Is the current plant trend actually putting plants at risk?

Oh my gosh. I have spent the weekend feeling extremely upset after a day’s shopping. It’s not because I’d expired my credit card limit, it’s because all I witnessed were expired indoor plants.

It was incredible to see this Sansevieria wilting on a shop shelf. Sansevieria are known as being remarkably drought resistant.

Plants, and everything green, are on trend right now. Step into a high street store, and chances are there will be some plants in there. They’ll either be large, majestic specimens standing in the store, or smaller specimens tucked away on the shelves by the boxed underwear. The desperation to join this houseplant revolution means that plants are popping up everywhere, but sadly staff tend to forget that they are living things.

Shops can lack natural light. Natural light is what plants need to survive- and flourish. Plants also need water; not too much, not too little. My suspicion is that most plants are installed into these high street stores without any training or knowhow.

I actually mentioned the ‘disappearing Echeveria’ to the waitress in the restaurant that we had lunch in. Her response was indifferent. Plants are never seen as something you need to care for, it seems! In my opinion, each shop or restaurant should have one designated member of staff that cares for those plants. I could tell that the places on yesterday’s jaunt didn’t have any such person!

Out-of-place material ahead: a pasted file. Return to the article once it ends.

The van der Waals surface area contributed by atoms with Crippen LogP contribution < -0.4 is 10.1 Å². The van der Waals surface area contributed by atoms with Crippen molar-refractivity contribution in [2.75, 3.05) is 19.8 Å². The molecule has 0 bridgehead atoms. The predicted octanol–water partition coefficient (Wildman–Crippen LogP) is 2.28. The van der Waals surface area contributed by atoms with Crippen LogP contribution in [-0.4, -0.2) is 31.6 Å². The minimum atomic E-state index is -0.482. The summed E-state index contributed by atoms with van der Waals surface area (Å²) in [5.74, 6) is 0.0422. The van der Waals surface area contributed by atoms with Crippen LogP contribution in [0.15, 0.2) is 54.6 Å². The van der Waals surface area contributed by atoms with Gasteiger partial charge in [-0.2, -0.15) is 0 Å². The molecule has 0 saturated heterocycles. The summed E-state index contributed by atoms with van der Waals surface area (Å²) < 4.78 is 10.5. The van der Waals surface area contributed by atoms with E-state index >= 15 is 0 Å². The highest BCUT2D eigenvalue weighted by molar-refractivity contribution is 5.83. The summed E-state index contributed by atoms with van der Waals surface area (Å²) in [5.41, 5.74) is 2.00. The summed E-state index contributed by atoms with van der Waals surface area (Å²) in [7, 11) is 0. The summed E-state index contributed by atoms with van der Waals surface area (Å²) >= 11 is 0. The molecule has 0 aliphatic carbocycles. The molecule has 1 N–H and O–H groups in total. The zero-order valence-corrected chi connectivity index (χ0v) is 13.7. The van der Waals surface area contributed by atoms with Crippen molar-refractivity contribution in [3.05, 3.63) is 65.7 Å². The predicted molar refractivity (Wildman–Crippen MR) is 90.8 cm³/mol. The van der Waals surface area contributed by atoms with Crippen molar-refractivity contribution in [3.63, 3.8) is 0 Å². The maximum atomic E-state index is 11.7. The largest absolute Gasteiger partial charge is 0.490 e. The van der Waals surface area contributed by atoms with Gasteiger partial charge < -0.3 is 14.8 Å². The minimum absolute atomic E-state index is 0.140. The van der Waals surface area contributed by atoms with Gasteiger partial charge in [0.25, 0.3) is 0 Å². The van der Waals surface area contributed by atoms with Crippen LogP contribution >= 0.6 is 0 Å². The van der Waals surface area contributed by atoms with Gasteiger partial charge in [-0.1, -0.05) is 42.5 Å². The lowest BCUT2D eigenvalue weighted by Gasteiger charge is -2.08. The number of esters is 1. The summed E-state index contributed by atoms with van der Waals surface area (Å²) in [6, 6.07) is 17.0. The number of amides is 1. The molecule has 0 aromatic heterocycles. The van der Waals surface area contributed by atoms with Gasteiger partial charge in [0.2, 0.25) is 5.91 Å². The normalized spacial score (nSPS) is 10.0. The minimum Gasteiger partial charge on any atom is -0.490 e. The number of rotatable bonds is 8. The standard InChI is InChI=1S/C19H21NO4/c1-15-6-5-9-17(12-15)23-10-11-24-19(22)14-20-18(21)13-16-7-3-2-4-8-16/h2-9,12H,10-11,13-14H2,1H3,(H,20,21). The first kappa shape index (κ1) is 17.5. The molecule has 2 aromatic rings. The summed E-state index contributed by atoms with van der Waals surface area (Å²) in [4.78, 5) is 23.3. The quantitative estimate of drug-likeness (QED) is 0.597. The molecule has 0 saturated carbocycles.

What shall we do about unhappy plants? Click here for my #PlantSOS programme!

With such a lack of willing interaction, wouldn’t it be better to install some realistic, artificial plants instead, and save the cruelty! Can you tell the difference with the artificial plants below….? Read more about my thoughts on fake here!

Feel free to leave a comment!

3 Comments Add yours

  1. Sean Davies says:

    Brilliantly put @mrplantgeek . Plants exist in a multitude of stores, both for decoration and for sale to customers. I have been in many a store only to discover either cut flowers or potted plants lacking the basics of adequate water.
    Surely this is common sense, particularly if the intention is to sell these goods onward to the consumer? A popular high street retailer known for their name being shortened to initials is a repeat offender. Asking staff politely to do the kind thing and provide water is key, despite the occasional funny response you might receive as a result. Having read your article I will continue to speak up. Thanks for bringing this to the attention of others also 👍🏼

  2. clarission says:

    I often see wilting or half dead plants in shops or restaurants. It’s never anyone’s responsibility so they don’t get properly taken care of. If they can’t water their plants in a restaurant, are they washing their own hands? it’s basic stuff.

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